cast loosely, their borders rose, as though they were dyed in blood. 9 Sideways they sat as their beasts clomb the ridge of es-Sûbân

-in them were the sweetness and grace of one nourished in wealth

and ease.

B

10 They went on their way at dawn-they started before sunrise :

straight did they make for the vale of er-Rass as hand for mouth. 11 Dainty and playful their mood to one who should try its worth,

and faces fair to an eye skilled to trace out loveliness. 12 And the tassels of scarlet wool in the spots where they gat them down

glowed red like to ishriq seeds, fresh-fallen, unbroken, bright. 13 And when they reached the wells where the deep blue water lies,

they cast down their staves and set them to pitch the tents for rest. 14 On their right hand rose el-Qanân and the rugged skirts thereof

and in el-Qanân how many are foes and friends of mine! 15 At eve they left es-Sâbân : then they crossed its ridge again

borne on the fair-fashioned litters, all new and builded broad.

II.

16 I swear by the Holy House which worshippers circle round

the men by whose hands it rose, of Jurhum and of Qureysh17 How goodly are ye, our Lords, ye twain who are found by men

good helpers in every case, be it easy to loose or hard ! 18 Busily wrought they for peace, those two of Gheyo, Murrah's son, when the kin had been rent in twain and its friendship sunk in

blood. 19 Ye healed 'Abs and Đubyân's breach when the twain were well-nigh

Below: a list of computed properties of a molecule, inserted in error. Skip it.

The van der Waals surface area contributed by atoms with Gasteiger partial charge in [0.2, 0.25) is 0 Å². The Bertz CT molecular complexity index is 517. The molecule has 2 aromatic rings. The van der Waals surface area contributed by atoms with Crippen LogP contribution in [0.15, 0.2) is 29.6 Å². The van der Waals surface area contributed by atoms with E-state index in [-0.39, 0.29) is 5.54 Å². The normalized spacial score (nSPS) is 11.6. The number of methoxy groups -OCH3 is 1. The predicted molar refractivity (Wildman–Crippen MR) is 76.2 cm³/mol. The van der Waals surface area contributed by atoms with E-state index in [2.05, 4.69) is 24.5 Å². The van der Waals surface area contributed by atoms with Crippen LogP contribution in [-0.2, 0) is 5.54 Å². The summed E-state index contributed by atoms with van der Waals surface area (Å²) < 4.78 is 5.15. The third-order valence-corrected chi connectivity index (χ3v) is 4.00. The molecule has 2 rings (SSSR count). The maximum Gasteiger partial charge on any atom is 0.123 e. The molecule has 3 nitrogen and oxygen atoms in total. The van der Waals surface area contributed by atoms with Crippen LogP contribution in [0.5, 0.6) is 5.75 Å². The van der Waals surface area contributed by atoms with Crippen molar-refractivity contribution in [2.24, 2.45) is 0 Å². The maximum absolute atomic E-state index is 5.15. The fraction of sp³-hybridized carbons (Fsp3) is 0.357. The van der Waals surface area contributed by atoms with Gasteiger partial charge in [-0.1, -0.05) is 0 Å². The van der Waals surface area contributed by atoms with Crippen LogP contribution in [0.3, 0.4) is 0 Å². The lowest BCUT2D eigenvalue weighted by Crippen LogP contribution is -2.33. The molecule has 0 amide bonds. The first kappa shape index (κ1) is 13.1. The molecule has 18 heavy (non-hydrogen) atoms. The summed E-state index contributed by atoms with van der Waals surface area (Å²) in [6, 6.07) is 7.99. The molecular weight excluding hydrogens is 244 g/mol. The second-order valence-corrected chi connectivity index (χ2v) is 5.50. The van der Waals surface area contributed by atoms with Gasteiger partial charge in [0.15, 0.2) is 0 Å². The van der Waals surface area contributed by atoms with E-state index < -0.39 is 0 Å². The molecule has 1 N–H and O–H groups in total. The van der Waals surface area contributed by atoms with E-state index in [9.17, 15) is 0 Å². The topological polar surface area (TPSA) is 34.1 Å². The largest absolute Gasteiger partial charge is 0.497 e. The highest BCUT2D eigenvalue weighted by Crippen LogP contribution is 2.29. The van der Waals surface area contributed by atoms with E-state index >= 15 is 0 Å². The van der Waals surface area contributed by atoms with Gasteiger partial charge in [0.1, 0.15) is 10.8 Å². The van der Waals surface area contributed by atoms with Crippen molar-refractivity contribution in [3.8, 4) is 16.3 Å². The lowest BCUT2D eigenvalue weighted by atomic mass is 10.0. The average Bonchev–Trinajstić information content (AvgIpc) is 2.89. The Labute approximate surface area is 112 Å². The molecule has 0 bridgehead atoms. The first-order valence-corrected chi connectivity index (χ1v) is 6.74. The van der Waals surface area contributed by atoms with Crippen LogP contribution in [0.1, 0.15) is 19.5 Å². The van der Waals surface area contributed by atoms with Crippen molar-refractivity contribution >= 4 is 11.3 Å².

spent, and between them the deadly perfume of Menshim was work

ing hate. 20 Ye said—If we set our hands to Peace, base it broad and firm

by the giving of gifts and fair words of friendship, all will be well.' 21 And ye steadfastly took your stand thereon in the best of steads,

far away from unbrotherliness and the bitter result of wrong. 22 Yea, glory ye gained in Ma'add, the highest—God guide you right!

who gains without blame a treasure of glory, how great is he ! 23 The wounds of the kindred were healed with hundreds of camels good :

he paid them forth troop by troop who had no part in the crime ; 24 Kin paid them forth to kin as a debt due from friend to friend, and they spilt not between them so much as a cupper's cup full of

blood. 25 Among them went forth, your gift, of the best of your fathers' store, ,

fair spoils, young camels a many, slit-eared, of goodly breed.

III.

26 Ho! carry my message true to the tribesmen together leagued

and Đubyân-Have ye sworn all that ye took upon you to swear ? 27 It boots not to hide from God aught evil within your breasts :

it will not be hid—what men would hold back from God, He knows. 28 It may be its meed comes late : in the Book is the wrong set down for the Reckoning Day; it may be that vengeance is swift and

stern. 29 And War is not aught but what ye know well and have tasted oft :

not of her are the tales ye tell.a doubtful or idle thing. 30 When ye set her on foot, ye start her with words of little praise ; but the mind for her grows with her growth, till she bursts into

blazing flame. 31 She will grind you as grist of the mill that falls on the skin beneath ;

year by year shall her womb conceive, and the fruit thereof shall 32 Yea, boys shall she bear you, all of ill omen, eviller

[be twins : than Ahmar of 'Âd: then suckling and weaning shall bring their 33 Such harvest of bitter grain shall spring as their lords reap not [gain :